The maximum number of leaves plant-1 (16.88) was reported under N3 (100% N ha-1). However, minimum number of leaves plant-1 (14.79) was reported under control (N0). In spacing, maximum number of leaves plant-1 (16.28) was obtained with S3 (60×45 cm2). While, Minimum number of leaves plant-1 (15.51) was srecorded in the S1 (45×30 cm2). This is due to the reason that nitrogen promotes vegetative growth and increase in spacing promotes number of leaves in cauliflower. Interaction effect of nitrogen and spacing showed significant difference among the treatments in terms number of leaves plant-1 of cauliflower. The highest number of leaves plant-1 (17.00) was found from N3S3. While, lowest number of leaves plant-1 (13.27) was found from N0S1. These findings were obtained by (Sohail et al., 2018) in cauliflower.

    It was observed that different levels of nitrogen and spacing showed significant variation on leaf length. The data revealed that maximum leaf length (45.84 cm) was obtained with N3 (100% N ha-1) Nitrogen is essential component of metabolically active compounds like protein, nucleic acids, chlorophyll and shows positive effect on leaf length of plant. However, Minimum leaf length (39.23 cm) was recorded in the N0 (control). In spacing, maximum leaf length (44.28 cm) was obtained with S3 (60×45 cm2) Minimum leaf length (41.97 cm) was recorded in the S1 (45×30 cm2). It was revealed that with the increase in spacing leaf length showed increasing trend. This is due to the fact that in case of closer spacing plant compete for light and with the time being leaf length decreases. Similar results were observed by (Shrestha and Thapa, 2018), (Moniruzzaman, 2006). Statistically significant variation was recorded due to interaction effect of different levels of nitrogen and spacing in terms of leaf length of cauliflower. The highest leaf length (46.60 cm) was found from N3S3. While, the lowest leaf length (36.23 cm) was found from N0S1.

    Data pertaining to leaf width have been presented in Table 1. The data revealed that maximum leaf width (24.64 cm) was reported under N3 (100% N ha-1). While, minimum leaf width (21.13 cm) was reported under N0 (control) because nitrogen is essential component of metabolically active compounds like protein, nucleic acids, chlorophyll and shows positive effect on leaf length of plant In spacing, maximum leaf width (23.83 cm) was obtained with S3 (60×45cm2). However, minimum leaf width (22.46 cm) was recorded in the S1 (45×30cm2). In case of spacing, it was revealed that with the increase in spacing leaf width showed increasing trend. This is due to the fact that in case of closer spacing plant compete for light and with the time being leaf width decreases Similar results were observed by (Shrestha and Thapa, 2018) and (Farzana et al., 2016).  Statistically significant variation was recorded due to interaction effect of different levels of nitrogen and spacing in terms of leaf width of cauliflower. The highest leaf width (25.03 cm) was found from N3S3. The lowest leaf width (19.17 cm) was found from N0S1.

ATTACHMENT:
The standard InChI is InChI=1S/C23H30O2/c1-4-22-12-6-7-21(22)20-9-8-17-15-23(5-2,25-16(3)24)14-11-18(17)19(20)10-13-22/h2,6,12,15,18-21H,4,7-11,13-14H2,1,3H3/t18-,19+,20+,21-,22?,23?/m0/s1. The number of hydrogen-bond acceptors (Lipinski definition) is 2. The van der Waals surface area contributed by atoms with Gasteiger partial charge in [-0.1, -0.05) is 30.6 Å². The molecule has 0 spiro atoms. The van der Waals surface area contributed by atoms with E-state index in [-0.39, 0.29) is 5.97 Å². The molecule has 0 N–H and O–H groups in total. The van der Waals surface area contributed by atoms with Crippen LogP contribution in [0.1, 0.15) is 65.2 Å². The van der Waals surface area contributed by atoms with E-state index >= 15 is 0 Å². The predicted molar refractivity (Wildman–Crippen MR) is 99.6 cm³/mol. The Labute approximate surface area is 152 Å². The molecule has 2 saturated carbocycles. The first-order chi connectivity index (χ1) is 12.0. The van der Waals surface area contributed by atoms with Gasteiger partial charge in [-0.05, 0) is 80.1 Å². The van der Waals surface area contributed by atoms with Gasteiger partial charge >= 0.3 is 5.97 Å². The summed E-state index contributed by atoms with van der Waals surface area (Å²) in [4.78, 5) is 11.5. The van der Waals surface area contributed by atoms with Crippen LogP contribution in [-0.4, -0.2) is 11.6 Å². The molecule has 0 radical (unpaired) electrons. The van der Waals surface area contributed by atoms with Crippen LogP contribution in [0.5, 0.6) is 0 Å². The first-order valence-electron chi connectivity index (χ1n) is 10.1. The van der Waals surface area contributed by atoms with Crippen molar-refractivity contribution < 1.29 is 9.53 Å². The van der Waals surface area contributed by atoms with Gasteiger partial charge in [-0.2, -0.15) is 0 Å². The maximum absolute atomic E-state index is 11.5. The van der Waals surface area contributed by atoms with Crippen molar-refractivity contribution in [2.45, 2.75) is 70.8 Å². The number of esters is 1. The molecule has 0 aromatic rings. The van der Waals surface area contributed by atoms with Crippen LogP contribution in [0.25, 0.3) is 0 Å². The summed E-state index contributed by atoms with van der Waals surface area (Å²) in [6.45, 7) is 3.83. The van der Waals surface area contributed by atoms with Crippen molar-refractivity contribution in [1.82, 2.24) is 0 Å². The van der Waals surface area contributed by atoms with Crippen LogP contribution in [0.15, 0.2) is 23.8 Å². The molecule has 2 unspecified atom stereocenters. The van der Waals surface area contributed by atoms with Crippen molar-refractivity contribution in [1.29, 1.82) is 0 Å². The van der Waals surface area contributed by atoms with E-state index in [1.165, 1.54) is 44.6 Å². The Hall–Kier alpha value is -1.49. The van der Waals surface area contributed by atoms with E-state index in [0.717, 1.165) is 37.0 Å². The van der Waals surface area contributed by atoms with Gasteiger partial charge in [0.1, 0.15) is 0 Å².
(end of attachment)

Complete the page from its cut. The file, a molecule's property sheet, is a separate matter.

3.2.  Yield parameter

    The analysis of variance revealed significant differences among all the treatments for fresh weight of curd presented in Table 2. The mean performance of different levels of nitrogen showed that maximum fresh weight of curd (827.02 g) was obtained with N3 (100% N ha-1) because nitrogen fertilizers ensure favourable condition for the growth of plant with optimum vegetative growth and ultimately increase the fresh weight of curd. However, minimum fresh weight of curd (681.60 g) was recorded in the N0 (control). In spacing, maximum fresh weight of curd (788.11 g) was obtained with S3 (60×45 cm2). However, minimum fresh weight of curd (731.94 g) was recorded in the S1 (45×30 cm2) because spacing significantly affected fruit size, with the closest spaced plants having the smallest fruits, while the widest spaced plants had the largest fruits. Similar result was also observed by (Boroujerdnia and Ansari, 2007) and (Joshi et al., 2018).  Statistically significant variation was recorded due to interaction effect of different levels of nitrogen and spacing in terms of fresh weight of curd of cauliflower. The highest fresh weight of curd (833.33 g) was found from N3S3. While, minimum fresh weight of curd (580.17 g) was found from N0S1.